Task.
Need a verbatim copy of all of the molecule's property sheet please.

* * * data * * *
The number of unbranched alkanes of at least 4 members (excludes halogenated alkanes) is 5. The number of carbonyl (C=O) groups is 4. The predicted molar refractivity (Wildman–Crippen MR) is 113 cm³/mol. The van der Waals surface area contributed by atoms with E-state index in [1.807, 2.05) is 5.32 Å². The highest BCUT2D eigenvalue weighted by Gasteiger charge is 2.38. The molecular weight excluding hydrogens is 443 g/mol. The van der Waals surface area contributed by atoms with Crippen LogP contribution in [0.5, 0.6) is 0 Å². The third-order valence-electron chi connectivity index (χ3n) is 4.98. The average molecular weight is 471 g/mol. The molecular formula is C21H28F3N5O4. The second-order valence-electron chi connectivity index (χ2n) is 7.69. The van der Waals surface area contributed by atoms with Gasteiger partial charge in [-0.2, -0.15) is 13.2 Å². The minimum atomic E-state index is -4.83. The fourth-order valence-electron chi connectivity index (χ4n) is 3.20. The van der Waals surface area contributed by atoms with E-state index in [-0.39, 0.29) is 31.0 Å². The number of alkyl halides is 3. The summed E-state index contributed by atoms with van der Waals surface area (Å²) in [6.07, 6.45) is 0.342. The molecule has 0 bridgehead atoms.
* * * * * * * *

The number of unbranched alkanes of at least 4 members (excludes halogenated alkanes) is 5. The number of carbonyl (C=O) groups is 4. The predicted molar refractivity (Wildman–Crippen MR) is 113 cm³/mol. The van der Waals surface area contributed by atoms with E-state index in [1.807, 2.05) is 5.32 Å². The highest BCUT2D eigenvalue weighted by Gasteiger charge is 2.38. The molecular weight excluding hydrogens is 443 g/mol. The van der Waals surface area contributed by atoms with Crippen LogP contribution in [0.5, 0.6) is 0 Å². The third-order valence-electron chi connectivity index (χ3n) is 4.98. The average molecular weight is 471 g/mol. The molecular formula is C21H28F3N5O4. The second-order valence-electron chi connectivity index (χ2n) is 7.69. The van der Waals surface area contributed by atoms with Gasteiger partial charge in [-0.2, -0.15) is 13.2 Å². The minimum atomic E-state index is -4.83. The fourth-order valence-electron chi connectivity index (χ4n) is 3.20. The van der Waals surface area contributed by atoms with E-state index in [-0.39, 0.29) is 31.0 Å². The number of alkyl halides is 3. The summed E-state index contributed by atoms with van der Waals surface area (Å²) in [6.07, 6.45) is 0.342. The molecule has 0 bridgehead atoms.